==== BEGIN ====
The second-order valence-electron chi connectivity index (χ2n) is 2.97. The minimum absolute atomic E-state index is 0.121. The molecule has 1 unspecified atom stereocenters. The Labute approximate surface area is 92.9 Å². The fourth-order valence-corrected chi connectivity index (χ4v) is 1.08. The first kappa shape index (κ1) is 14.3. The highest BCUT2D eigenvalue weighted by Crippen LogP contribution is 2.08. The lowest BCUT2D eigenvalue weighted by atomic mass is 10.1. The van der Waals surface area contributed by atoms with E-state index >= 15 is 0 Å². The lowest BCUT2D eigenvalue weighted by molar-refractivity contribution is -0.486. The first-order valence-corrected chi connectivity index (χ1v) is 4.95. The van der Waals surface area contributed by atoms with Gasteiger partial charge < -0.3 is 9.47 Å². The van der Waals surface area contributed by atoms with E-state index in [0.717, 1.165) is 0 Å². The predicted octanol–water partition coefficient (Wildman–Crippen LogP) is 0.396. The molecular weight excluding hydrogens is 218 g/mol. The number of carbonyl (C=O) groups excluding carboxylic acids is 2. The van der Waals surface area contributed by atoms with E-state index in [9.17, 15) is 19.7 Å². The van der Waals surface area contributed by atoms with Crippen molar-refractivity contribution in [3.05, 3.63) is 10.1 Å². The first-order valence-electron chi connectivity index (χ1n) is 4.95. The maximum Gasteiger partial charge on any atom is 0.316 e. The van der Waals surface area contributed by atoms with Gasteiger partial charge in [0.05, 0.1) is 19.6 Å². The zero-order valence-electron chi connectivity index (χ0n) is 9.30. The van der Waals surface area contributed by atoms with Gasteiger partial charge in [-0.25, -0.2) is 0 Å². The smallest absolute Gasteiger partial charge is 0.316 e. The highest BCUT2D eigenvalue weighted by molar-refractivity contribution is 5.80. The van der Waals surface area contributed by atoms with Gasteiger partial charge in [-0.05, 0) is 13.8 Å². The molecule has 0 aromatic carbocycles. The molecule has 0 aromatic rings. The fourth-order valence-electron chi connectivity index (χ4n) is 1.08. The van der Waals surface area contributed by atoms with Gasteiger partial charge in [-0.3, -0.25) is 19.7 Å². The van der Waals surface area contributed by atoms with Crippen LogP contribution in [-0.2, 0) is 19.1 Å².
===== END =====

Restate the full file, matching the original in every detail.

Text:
The second-order valence-electron chi connectivity index (χ2n) is 2.97. The minimum absolute atomic E-state index is 0.121. The molecule has 1 unspecified atom stereocenters. The Labute approximate surface area is 92.9 Å². The fourth-order valence-corrected chi connectivity index (χ4v) is 1.08. The first kappa shape index (κ1) is 14.3. The highest BCUT2D eigenvalue weighted by Crippen LogP contribution is 2.08. The lowest BCUT2D eigenvalue weighted by atomic mass is 10.1. The van der Waals surface area contributed by atoms with E-state index >= 15 is 0 Å². The lowest BCUT2D eigenvalue weighted by molar-refractivity contribution is -0.486. The first-order valence-corrected chi connectivity index (χ1v) is 4.95. The van der Waals surface area contributed by atoms with Gasteiger partial charge < -0.3 is 9.47 Å². The van der Waals surface area contributed by atoms with E-state index in [0.717, 1.165) is 0 Å². The predicted octanol–water partition coefficient (Wildman–Crippen LogP) is 0.396. The molecular weight excluding hydrogens is 218 g/mol. The number of carbonyl (C=O) groups excluding carboxylic acids is 2. The van der Waals surface area contributed by atoms with E-state index in [9.17, 15) is 19.7 Å². The van der Waals surface area contributed by atoms with Crippen molar-refractivity contribution in [3.05, 3.63) is 10.1 Å². The first-order valence-electron chi connectivity index (χ1n) is 4.95. The maximum Gasteiger partial charge on any atom is 0.316 e. The van der Waals surface area contributed by atoms with Gasteiger partial charge in [0.05, 0.1) is 19.6 Å². The zero-order valence-electron chi connectivity index (χ0n) is 9.30. The van der Waals surface area contributed by atoms with Gasteiger partial charge in [-0.25, -0.2) is 0 Å². The smallest absolute Gasteiger partial charge is 0.316 e. The highest BCUT2D eigenvalue weighted by molar-refractivity contribution is 5.80. The van der Waals surface area contributed by atoms with Gasteiger partial charge in [-0.05, 0) is 13.8 Å². The molecule has 0 aromatic carbocycles. The molecule has 0 aromatic rings. The fourth-order valence-electron chi connectivity index (χ4n) is 1.08. The van der Waals surface area contributed by atoms with Gasteiger partial charge in [-0.3, -0.25) is 19.7 Å². The van der Waals surface area contributed by atoms with Crippen LogP contribution in [-0.2, 0) is 19.1 Å².